Getting a spot at the bar was like an Olympic sport. The Warren proved very skilful at it (as one of five siblings, his mealtime reflexes have had a lot of practice) and after just one cerveza we gained an advantageous corner position. We were ready to do serious damage to the menu. And damage we did. Croqetta frenzy. Queso and jamón as standard. Then a couple of wildcards: atun con huevo (tuna with egg) and espinacas, pasas y gorgonzola (spinach with raisins and gorgonzola). The spinach ones took surprise gold. We also polished off a portion of albóndigas: chubby meatballs and hefts of potato in a delicious sauce, a basket of pane, and patatas bravas muy, MUY picante. I lifted that first chunk of potato in trepidation. Hmmm – one can only assume the Spanish are cowardly when it comes to spice, as I barely batted an eyelid, let alone broke a sweat. All of the above was washed down with the local cerveza – Mahou – and then, for just €9, a bottle of Spanish Cava (The Warren loves his Cava).

Croquettas a-go-go

We are definitely Casa Julio fans. The staff were friendly, the clientele was an interesting cross-section of ages and types, the place was cosy and welcoming. And the croquettas didn’t let me down. In true Walder-Warren fashion, we stayed on until closing time.

The Larder, Clerkenwell

It’s rare I eat East, so it was a novelty when a friend’s birthday took me to that neck of the woods, past grand Smithfield market and the famed St John’s dining rooms for the very first time. First impressions of St John’s Lane were as an odd and eerie place. Connecting Farringdon to buzzing Angel, the road is lined with smart-looking eateries and spick office space, but during my visit the pavements (and Waitrose) were pretty much deserted. Where were the people?

(c) Fluid London

The Larder doesn’t yell. I walked the length of the road twice before finally locating it at the Farringdon end, its frontage obscured by scaffolding and its name in discreet lettering above the door. From outside it looks pricey (even the scaffolding suggests investment) but not uninviting. Despite the fact we booked through Top Table and would be enjoying a decent little discount, the girl on the door welcomed us warmly. No credit-crunch resentment here. We were led to a table in the window (as Simon observed, ‘probably to make the place look busy’, since it transpired that the deserted pavements weren’t down to Larder having poached all the pedestrians) and then given plenty of time and space to wait for the final member of our party to arrive.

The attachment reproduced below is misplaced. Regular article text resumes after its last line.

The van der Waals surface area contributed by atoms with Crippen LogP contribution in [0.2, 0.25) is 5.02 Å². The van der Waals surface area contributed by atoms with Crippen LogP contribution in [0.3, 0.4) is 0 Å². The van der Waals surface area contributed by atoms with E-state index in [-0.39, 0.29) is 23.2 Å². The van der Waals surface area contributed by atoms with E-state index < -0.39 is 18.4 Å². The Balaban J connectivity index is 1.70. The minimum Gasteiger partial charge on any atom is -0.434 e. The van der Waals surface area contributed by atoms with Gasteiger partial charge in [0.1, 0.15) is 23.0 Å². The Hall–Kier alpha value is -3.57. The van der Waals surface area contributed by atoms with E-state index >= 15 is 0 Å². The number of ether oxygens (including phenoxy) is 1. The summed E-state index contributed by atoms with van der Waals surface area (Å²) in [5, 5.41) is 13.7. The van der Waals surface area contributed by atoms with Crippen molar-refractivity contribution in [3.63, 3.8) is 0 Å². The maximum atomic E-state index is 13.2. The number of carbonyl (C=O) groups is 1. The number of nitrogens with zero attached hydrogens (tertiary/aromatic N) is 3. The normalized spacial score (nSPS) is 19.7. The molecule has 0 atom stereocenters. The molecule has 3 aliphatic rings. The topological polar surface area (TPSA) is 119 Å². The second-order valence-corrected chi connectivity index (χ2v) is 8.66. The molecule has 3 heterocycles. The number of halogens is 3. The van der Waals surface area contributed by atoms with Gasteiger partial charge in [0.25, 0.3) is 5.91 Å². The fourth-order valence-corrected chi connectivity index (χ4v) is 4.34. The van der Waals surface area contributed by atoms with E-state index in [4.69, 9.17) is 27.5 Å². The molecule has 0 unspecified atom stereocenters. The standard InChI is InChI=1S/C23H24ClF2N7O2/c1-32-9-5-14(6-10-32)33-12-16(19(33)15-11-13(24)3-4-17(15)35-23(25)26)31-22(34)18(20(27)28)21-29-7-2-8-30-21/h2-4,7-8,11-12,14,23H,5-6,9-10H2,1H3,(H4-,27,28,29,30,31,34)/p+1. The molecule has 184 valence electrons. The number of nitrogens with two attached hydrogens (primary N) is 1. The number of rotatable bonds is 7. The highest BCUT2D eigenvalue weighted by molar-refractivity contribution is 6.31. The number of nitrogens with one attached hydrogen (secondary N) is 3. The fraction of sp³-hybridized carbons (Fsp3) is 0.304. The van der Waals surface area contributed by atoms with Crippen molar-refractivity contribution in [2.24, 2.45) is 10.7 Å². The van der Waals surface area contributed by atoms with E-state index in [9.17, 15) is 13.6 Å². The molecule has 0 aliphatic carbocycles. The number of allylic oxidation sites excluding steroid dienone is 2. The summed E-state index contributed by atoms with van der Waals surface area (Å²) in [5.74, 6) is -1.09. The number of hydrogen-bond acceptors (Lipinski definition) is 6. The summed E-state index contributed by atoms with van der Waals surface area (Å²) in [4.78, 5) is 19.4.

Talking of space, there’s probably nowhere in Soho with the luxury of such space. If this ample dining room was a Pizza Express, it would contain eight times as many seats. Instead, Larder puts enough distance between you and the next table of strangers that you can remark quite openly on them without fear of being overheard (and remark we did – not just because they were a rather fruity-looking couple, but also because the plates arriving on their table were definitely worth comment). But though the privacy is nice – and indeed quite a novelty in London – it also makes the place feel a little uninhabited and thwarts that ‘buzz’ that makes a good restaurant really great. And, as mentioned, on the Wednesday night in question, the place also suffered from not being full. The only interruptions to our seclusion were the gawping waiters: the wide gangways prevent them from sidling past to sneak a look at your plate, so, discreet as they try to be, they have no choice but to march right up to the table to assess your progress. Meanwhile, reaching the toilets is like crossing the savannah, leading you past a surprisingly exposed chef’s table (I thought they were normally tucked away in expensive back-rooms) and an open kitchen that is less a spectacle and more a chance for the chefs to size up their diners.

(c) Fluid London

Despite the sparse atmosphere, however, Larder really isn’t bad. The staff are pleasant (gawping aside; it’s not their fault), and the food is of a nice standard. The Top Table menu barely differs from the regular à la carte, and affords you a 50% discount if you order starter and main. So we did. Bread, refreshingly, was free, evidently homemade, and came with a shot-glass of olive-oily hummus. My chicken liver parfait was smooth, dense, rich, its chutney tangy. Its butter coating was a little odd, though: not exactly clarified, but also not quite regular, as if somebody had got halfway through clarifying it and then given up. Simon’s Salt and Sichuan Pepper Squid was generous and cleverly presented. The Spinach and Ricotta Ravioli looked fresh and hand-made, topped with attractive micro-salad, while the Duck Spring Rolls were, pleasantly, closer to fresh spring rolls than to the artery-busting deep-fried variety, and chock-a-block with meat.